Elected the new leader of the Bloc on Dec. 11, Daniel Paille immediately leaped into the fray to attack the party that ravaged them so badly in May.
He said the NDP’s inability to defend Quebec’s interests in the same way the Bloc used to explains part of the NDP’s slide.
“The NDP house members from Quebec are there because they are truly Canadian first,” Paille said at his first news conference as leader. “If they have a question, if they have a problem, they have to go to the national caucus in Ottawa, wait to express their opinions about (issues related to) Quebec values in comparison to the (issues related to) Canadian values.”
He mentioned the awarding of $33 billion in federal shipyard contracts to British Columbia and Nova Scotia with nothing for the Davie shipyards in Levis, Que.
Nova Scotia NDP MP Peter Stoffer declared it “a great day for Canada,” but Quebec’s NDP MPs were dismayed.
“They are federalists, remember this,” Paille said. “NDP members are federalists.”
Turmel conceded some mistakes were made by the greenhorns. They overlooked the fact a candidate for the Supreme Court, Michael Moldaver, was a unilingual anglophone even if the NDP traditionally pushes for bilingualism.
“Yes, there was an error in fact there,” Turmel said.
It failed again to check the linguistic qualifications of the new unilingual auditor-general, Michael Ferguson.
Some things were likely beyond the NDP’s control, such as the Conservative government’s decision to pull out of the Kyoto climate change accord.
And the Liberal opposition experienced the same kind of frustration with the Conservatives as immortalized in the incident in which Liberal MP Justin Trudeau called Environment Minister Peter Kent a “piece of s—.”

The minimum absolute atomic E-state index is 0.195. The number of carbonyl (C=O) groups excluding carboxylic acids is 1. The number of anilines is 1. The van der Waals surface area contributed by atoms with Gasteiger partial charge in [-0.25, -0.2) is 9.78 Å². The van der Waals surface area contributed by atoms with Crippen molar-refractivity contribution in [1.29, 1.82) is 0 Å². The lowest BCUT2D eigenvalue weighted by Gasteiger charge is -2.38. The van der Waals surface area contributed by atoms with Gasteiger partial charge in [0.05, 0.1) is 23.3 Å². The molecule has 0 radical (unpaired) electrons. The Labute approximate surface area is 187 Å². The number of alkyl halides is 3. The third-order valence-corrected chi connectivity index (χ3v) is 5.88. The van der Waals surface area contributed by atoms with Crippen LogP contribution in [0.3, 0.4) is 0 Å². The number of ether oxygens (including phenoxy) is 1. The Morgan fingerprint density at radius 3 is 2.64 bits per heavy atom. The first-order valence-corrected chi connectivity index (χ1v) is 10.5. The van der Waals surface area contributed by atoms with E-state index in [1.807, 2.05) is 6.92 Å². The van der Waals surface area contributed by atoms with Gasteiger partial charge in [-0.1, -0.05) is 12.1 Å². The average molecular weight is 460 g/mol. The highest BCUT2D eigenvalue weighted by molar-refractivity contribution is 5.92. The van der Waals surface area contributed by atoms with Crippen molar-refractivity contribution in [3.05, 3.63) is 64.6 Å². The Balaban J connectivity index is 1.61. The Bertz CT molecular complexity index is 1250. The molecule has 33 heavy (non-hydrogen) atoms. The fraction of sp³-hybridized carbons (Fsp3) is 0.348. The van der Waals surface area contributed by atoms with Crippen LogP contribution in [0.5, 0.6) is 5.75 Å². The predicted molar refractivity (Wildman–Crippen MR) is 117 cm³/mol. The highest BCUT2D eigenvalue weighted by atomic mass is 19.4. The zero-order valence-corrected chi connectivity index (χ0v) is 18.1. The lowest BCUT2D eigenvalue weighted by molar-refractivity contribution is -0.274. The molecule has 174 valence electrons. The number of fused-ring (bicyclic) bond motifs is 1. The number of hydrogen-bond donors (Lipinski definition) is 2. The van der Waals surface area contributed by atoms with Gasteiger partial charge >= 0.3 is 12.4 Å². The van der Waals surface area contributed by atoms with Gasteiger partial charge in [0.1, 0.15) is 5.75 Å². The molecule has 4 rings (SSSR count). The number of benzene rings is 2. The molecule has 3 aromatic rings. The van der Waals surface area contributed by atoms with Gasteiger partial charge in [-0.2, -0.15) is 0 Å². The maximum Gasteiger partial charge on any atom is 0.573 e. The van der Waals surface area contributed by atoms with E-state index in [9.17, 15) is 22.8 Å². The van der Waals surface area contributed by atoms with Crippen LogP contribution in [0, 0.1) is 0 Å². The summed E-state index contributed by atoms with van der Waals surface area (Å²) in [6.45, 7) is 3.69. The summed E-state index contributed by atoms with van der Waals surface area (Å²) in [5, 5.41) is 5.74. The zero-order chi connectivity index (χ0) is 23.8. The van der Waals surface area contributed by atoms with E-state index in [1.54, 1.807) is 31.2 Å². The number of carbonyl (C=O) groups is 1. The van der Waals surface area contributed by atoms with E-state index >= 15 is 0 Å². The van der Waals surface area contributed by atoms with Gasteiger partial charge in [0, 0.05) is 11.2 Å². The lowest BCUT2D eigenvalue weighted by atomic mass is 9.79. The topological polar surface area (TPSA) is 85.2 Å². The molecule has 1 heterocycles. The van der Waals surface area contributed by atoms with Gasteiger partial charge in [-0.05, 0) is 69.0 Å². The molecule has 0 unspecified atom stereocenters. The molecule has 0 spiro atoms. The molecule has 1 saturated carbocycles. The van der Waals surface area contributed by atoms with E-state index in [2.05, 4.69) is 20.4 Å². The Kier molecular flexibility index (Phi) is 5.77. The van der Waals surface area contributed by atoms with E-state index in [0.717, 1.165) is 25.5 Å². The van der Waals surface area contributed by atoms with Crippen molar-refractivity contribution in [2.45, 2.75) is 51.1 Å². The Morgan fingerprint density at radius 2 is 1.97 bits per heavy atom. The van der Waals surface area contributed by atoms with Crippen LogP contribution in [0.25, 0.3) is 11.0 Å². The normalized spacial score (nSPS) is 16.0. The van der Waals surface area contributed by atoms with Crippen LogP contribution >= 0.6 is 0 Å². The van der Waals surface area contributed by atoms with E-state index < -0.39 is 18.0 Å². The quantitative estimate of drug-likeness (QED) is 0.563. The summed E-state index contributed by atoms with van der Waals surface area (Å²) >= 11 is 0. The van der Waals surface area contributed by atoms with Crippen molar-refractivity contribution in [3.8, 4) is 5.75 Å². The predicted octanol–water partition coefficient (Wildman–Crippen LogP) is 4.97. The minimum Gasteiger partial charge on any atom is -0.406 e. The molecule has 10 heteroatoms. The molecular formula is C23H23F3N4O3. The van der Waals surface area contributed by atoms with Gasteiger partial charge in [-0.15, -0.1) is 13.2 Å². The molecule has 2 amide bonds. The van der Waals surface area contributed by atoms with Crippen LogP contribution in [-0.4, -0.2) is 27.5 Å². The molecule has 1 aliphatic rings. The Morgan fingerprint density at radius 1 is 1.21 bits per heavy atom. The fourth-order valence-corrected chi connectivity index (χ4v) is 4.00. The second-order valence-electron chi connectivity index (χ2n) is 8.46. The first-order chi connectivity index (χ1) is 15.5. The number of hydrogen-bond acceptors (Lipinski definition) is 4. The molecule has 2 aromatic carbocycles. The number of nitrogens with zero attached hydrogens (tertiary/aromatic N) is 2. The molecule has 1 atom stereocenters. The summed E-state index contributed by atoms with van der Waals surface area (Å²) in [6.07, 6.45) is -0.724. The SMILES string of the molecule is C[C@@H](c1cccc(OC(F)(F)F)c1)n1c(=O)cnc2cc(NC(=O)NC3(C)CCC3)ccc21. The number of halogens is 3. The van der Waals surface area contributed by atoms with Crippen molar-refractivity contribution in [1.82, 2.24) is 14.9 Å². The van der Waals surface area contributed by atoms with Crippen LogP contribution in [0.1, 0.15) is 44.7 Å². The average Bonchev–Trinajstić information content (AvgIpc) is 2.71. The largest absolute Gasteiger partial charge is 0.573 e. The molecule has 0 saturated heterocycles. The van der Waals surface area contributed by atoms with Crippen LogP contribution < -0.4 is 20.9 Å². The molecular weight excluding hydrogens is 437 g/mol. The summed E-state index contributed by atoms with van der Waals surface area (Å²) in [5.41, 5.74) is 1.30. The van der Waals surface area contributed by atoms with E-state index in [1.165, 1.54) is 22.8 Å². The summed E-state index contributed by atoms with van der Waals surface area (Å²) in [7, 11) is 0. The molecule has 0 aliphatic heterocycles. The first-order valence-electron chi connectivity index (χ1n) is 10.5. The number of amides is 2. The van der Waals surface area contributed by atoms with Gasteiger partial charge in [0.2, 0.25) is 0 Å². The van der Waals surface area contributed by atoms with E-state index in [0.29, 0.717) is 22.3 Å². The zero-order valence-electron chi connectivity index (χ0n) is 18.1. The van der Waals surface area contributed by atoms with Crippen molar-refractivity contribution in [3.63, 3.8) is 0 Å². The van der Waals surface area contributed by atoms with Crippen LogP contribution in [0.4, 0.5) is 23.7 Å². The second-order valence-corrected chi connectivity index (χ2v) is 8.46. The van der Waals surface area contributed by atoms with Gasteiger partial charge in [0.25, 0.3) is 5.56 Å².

Kent had chided opposition parties for not attending the latest international climate change conference in South Africa even though he blocked them from going.
Turmel got into the mudslinging too, complaining about the government’s arrogance.
“As a majority, they acted like dictators,” Turmel said in early December.
In the interview, Turmel said she is proud of the NDP’s performance and took credit for holding the government’s feet to the fire over its plans to eliminate the gun registry, standing up for the Quebec cabinet ministers who went to Ottawa — in vain — to ask for the data back before it is destroyed.
The NDP stated it believes the number of additional seats being offered to Quebec in the government’s voter re-distribution plan is sufficient.
And on infrastructure, Turmel said, the NDP pressed the government into doing something about the crumbling Champlain Bridge.
“They made an announcement but they have not taken any action yet,” Turmel said. “They made the promise but since then not a peep.”
But she argued many of Quebec’s problems are the same as those in the rest of Canada especially on things like employment.
“We consider we well represented Quebec,” Turmel said. “We are a party which can represent all Canadians.
“The Bloc can never get power. We can. We can take power to change things.”